- Report: Disney yanks YouTube ad spending following child exploitation accusations Wednesday 7:56 PM
- These people are organizing Fyre Fest live-action role-play parties Wednesday 6:35 PM
- White woman berates Mexican restaurant manager for speaking Spanish Wednesday 4:12 PM
- In Pixar short ‘Kitbull,’ a cat and pit bull become unlikely friends Wednesday 3:48 PM
- Stop exploiting the Jussie Smollett case to discredit LGBTQ hate crime victims Wednesday 3:28 PM
- The best Netflix original movies of 2019 Wednesday 3:20 PM
- Pinterest is reportedly blocking vaccination searches Wednesday 2:53 PM
- Nike’s self-lacing smart sneakers malfunction days after release Wednesday 2:50 PM
- How to quickly get the Havoc weapon in Apex Legends Wednesday 2:48 PM
- The truth behind the anti-LGBTQ emoji controversy Wednesday 1:37 PM
- Tristan Thompson disables Instagram comments after reports he cheated on Khloe Kardashian Wednesday 11:25 AM
- Introducing ‘boner culture,’ this Gamergate blogger’s latest cause Wednesday 11:16 AM
- HBO debuts trailer for controversial Michael Jackson doc ‘Leaving Neverland’ Wednesday 10:46 AM
- Christian woman refuses to do taxes for lesbian married couple Wednesday 10:43 AM
- Political campaigns will be snooping on your phones in 2020 Wednesday 10:43 AM
This it’s-just-a-joke mentality is dismissive.
There’s a troubling trend within the bro-prank YouTube world lately. The pickup artist channel Simple Pickup recently uploaded their “Massaging Random Hot Girls” video, in which they approach unsuspecting women and give them an unsolicited massage. (The video is now private.) The channel Whatever, which touts its pranks as “social experiments,” is also responsible for a series of pickup videos. Who could forget their classy experiment “Picking Up Girls With a Boner”?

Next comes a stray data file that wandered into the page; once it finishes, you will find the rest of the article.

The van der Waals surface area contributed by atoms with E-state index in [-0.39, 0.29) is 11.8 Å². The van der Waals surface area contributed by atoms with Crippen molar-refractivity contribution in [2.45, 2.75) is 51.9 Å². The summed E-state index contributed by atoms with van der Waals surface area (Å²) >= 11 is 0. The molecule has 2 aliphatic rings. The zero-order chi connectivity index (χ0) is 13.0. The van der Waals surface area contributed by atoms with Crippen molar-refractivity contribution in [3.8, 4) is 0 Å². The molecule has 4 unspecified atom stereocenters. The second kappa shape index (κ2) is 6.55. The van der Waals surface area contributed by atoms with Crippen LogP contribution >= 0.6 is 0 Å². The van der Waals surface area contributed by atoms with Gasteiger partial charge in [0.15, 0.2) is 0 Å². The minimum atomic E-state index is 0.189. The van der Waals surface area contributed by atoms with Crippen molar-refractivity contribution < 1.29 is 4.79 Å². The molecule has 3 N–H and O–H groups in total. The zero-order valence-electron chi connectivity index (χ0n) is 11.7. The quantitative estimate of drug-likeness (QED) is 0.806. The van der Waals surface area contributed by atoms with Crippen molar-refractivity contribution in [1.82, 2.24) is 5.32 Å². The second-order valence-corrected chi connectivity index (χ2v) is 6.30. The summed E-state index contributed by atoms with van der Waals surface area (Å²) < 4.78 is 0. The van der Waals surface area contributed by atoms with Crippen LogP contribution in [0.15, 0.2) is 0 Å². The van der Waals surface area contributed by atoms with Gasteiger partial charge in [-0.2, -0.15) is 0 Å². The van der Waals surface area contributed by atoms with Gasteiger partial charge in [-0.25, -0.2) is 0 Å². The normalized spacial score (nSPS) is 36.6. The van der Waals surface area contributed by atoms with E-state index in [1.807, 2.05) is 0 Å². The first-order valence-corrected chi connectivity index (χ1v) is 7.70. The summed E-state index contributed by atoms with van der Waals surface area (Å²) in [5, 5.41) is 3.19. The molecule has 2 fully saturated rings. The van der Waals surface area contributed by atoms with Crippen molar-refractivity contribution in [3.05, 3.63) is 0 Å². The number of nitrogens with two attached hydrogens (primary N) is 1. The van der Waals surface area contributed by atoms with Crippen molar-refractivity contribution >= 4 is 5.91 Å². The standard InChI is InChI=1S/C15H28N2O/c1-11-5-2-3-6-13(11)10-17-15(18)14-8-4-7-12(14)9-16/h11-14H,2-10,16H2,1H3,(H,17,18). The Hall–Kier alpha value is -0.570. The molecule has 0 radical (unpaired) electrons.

A new video from the YouTube channel LAHWF, called “Sweeping Girls Off Their Feet,” is the latest questionable prank. Two men go to the Utah Valley University campus, sneak up behind women, and literally pick them up off their feet. Some of the women go along with it; others make it known they’re uncomfortable. Several of the video’s comments further illustrate this divide: Some don’t see the big deal, some do not think it’s acceptable. (LAHWF also has a video in which men try to kiss unsuspecting women.)
The fact that they did this on a college campus, instead of a busy street, doesn’t make it any better. One woman asks, after being picked up and handed off to another guy, if she’s “going to be passed around,” and it’s hard not to cringe at that statement. This it’s-just-a-joke mentality is dismissive. Women already have to look over their shoulders as they walk home. We field unwanted comments about our bodies from strangers on a daily basis.
These types of videos are teaching young men that this behavior is acceptable, that all you need to do to woo a woman is throw her over your shoulder, or force a massage on her, or force a kiss on her. That consent doesn’t really matter.
And now we have to watch as it’s turned into “entertainment.”
Screengrab via LAHWF/YouTube
Audra Schroeder is the Daily Dot’s senior entertainment writer, and she focuses on streaming, comedy, and music. Her work has previously appeared in the Austin Chronicle, the Dallas Observer, NPR, ESPN, Bitch, and the Village Voice. She is based in Austin, Texas.